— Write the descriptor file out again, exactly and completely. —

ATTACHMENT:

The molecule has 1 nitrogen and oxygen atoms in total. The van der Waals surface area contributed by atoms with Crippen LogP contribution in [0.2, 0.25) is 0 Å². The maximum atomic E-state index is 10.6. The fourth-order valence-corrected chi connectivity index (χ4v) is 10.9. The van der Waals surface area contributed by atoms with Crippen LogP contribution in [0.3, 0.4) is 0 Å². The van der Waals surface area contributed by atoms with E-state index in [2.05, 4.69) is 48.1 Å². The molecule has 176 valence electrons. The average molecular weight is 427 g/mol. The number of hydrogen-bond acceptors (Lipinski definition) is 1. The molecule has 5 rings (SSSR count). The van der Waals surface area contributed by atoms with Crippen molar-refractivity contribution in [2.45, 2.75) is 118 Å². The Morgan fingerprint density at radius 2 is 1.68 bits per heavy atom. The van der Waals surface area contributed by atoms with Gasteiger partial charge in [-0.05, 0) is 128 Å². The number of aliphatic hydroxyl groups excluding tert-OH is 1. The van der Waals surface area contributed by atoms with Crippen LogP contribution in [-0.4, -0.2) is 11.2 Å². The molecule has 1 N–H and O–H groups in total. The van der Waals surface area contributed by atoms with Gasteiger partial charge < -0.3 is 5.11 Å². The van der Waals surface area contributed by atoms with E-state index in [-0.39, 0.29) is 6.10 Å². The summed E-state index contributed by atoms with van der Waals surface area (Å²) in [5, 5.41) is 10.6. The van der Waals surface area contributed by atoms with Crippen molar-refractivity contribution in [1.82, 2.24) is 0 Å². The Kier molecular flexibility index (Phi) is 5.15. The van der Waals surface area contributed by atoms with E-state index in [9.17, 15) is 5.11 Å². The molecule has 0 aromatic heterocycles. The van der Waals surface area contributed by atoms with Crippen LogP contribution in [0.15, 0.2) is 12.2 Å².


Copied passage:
The molecule has 1 nitrogen and oxygen atoms in total. The van der Waals surface area contributed by atoms with Crippen LogP contribution in [0.2, 0.25) is 0 Å². The maximum atomic E-state index is 10.6. The fourth-order valence-corrected chi connectivity index (χ4v) is 10.9. The van der Waals surface area contributed by atoms with Crippen LogP contribution in [0.3, 0.4) is 0 Å². The van der Waals surface area contributed by atoms with E-state index in [2.05, 4.69) is 48.1 Å². The molecule has 176 valence electrons. The average molecular weight is 427 g/mol. The number of hydrogen-bond acceptors (Lipinski definition) is 1. The molecule has 5 rings (SSSR count). The van der Waals surface area contributed by atoms with Crippen molar-refractivity contribution in [2.45, 2.75) is 118 Å². The Morgan fingerprint density at radius 2 is 1.68 bits per heavy atom. The van der Waals surface area contributed by atoms with Gasteiger partial charge in [-0.05, 0) is 128 Å². The number of aliphatic hydroxyl groups excluding tert-OH is 1. The van der Waals surface area contributed by atoms with Crippen LogP contribution in [-0.4, -0.2) is 11.2 Å². The molecule has 1 N–H and O–H groups in total. The van der Waals surface area contributed by atoms with Gasteiger partial charge < -0.3 is 5.11 Å². The van der Waals surface area contributed by atoms with E-state index in [-0.39, 0.29) is 6.10 Å². The summed E-state index contributed by atoms with van der Waals surface area (Å²) in [5, 5.41) is 10.6. The van der Waals surface area contributed by atoms with Crippen molar-refractivity contribution in [1.82, 2.24) is 0 Å². The Kier molecular flexibility index (Phi) is 5.15. The van der Waals surface area contributed by atoms with E-state index in [9.17, 15) is 5.11 Å². The molecule has 0 aromatic heterocycles. The van der Waals surface area contributed by atoms with Crippen LogP contribution in [0.15, 0.2) is 12.2 Å².